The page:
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Attention bargain hunters: If value shopping is in your blood here's a news flash---not all value fund portfolio managers think alike. So, just like the buyers for K-Mart and Target don't both carry the same brand names or buy all the same merchandise, neither will value fund portfolio managers.

Competition is really what makes any industry tick. From merchandising to mutual funds who ever is in charge of the buying can really impact the sales--or performance---results. Take value funds for instance. There was a time when the notion behind value investing was pretty cut and dried one: Portfolio managers typically used a universe of out-of-favor stocks selling at discounted prices to select their stocks picks from. Today however, things aren't that black and white.

T. Rowe Price, (800-638-5660), for instance. offers investors a choice of two different value funds. One invests in large cap stocks, it's called the T. Rowe Price Value Fund. The other, the T. Rowe Price Small-Cap Value Fund. Its portfolio picks come from the small stock universe. Just as the types of companies selected are different, so are the number of stocks held in each portfolio, and, their performances.

In T. Rowe Price's large-cap value portfolio there are around 90 stocks. Total return for that fund, through the end of August, was up well over 12 percent. The smaller-cap value portfolio, however, didn't' fair as well. Its portfolio, with approximately 140 stocks in it, was up only one-half of one percent. So, lesson No. 1 for the value-minded investor to remember is, no matter what investment strategy is employed, size matters. Lesson No.2, when various sized companies are out-of-favor in the market, buying value can be a mute point.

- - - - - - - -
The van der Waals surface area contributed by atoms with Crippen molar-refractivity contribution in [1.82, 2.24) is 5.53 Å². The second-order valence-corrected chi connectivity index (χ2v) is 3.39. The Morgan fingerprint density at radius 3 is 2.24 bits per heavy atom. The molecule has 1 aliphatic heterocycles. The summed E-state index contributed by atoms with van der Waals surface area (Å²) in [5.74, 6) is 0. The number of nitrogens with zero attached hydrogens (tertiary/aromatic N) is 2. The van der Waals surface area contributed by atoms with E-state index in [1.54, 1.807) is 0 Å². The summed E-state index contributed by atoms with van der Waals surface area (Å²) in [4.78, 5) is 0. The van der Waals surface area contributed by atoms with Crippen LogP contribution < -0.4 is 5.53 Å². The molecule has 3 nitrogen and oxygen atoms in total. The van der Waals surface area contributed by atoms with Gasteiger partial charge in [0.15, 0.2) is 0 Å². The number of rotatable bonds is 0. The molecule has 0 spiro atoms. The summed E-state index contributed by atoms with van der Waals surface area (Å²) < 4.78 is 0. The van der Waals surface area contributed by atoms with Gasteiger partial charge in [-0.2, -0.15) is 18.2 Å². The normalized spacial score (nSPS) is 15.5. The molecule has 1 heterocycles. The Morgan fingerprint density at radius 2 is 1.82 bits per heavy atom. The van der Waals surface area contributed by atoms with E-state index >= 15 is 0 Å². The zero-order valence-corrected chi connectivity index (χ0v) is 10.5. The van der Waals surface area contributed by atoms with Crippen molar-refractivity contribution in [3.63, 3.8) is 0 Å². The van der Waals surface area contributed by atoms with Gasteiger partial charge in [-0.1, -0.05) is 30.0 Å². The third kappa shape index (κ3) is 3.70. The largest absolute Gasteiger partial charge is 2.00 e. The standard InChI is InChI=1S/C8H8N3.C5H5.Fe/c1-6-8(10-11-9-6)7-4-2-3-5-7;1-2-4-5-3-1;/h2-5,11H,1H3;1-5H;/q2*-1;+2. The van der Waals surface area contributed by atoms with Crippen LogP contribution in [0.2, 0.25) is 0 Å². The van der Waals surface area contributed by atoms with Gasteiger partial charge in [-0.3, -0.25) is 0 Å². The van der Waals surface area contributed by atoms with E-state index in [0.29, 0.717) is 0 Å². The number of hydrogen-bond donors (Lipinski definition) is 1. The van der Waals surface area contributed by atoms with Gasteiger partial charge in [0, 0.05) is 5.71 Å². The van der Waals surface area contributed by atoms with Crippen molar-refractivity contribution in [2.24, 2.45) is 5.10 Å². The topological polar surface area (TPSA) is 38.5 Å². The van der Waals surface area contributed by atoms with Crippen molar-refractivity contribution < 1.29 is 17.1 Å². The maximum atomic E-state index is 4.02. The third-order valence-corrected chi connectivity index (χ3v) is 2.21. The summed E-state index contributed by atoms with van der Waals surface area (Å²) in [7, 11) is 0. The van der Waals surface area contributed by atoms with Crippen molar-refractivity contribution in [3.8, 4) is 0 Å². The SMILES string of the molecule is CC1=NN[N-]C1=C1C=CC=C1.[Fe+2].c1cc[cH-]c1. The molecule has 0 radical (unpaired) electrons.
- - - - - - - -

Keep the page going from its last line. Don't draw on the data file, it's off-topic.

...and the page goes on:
Anthony Maramarco, portfolio manager of the Babson Value Fund, (800-422-2766), thinks about value in relative terms when selecting his stock picks. His screens use both growth and value measures.

There are 40 stocks in this fund's portfolio. Each is evenly weighted. Consequently, if one fund holding has a particularly good---or bad---run, the entire portfolio isn't dramatically impacted by it. So far this year the Babson Value Fund is up nearly 6 percent.

Lesson No. 3: Value isn't limited to only value stocks---- it can be found in growth companies too.

Bill Fries is the portfolio manager of the Thornburg Value Fund (800-847-0200). It's up well over 15 percent so far this year and he sees value almost everywhere.

With a portfolio made up of about 44 different stocks, Fries invests in the fund's assets in three different areas: Basic value companies, they make up about 60 percent of the fund's portfolio; consistent growers, blue chip companies will long-term track records ---like Pepsico---make up about 20 percent of the fund; and emerging franchises, i.e., rapidly growing small companies, and they represent another 20 percent of the fund's portfolio.

The tie that binds the three different types of companies together is that Fries likes to buy stocks from each category when they are out-of-favor. He will, however, pay-up for companies if he feels they add diversity to the fund.

"We want to buy good companies and have a diversified portfolio. And we think that diversification should include some high quality companies and some rapidly growing companies, " he says.

That brings us to Lesson No. 4; sometimes thinking outside the box pays off.

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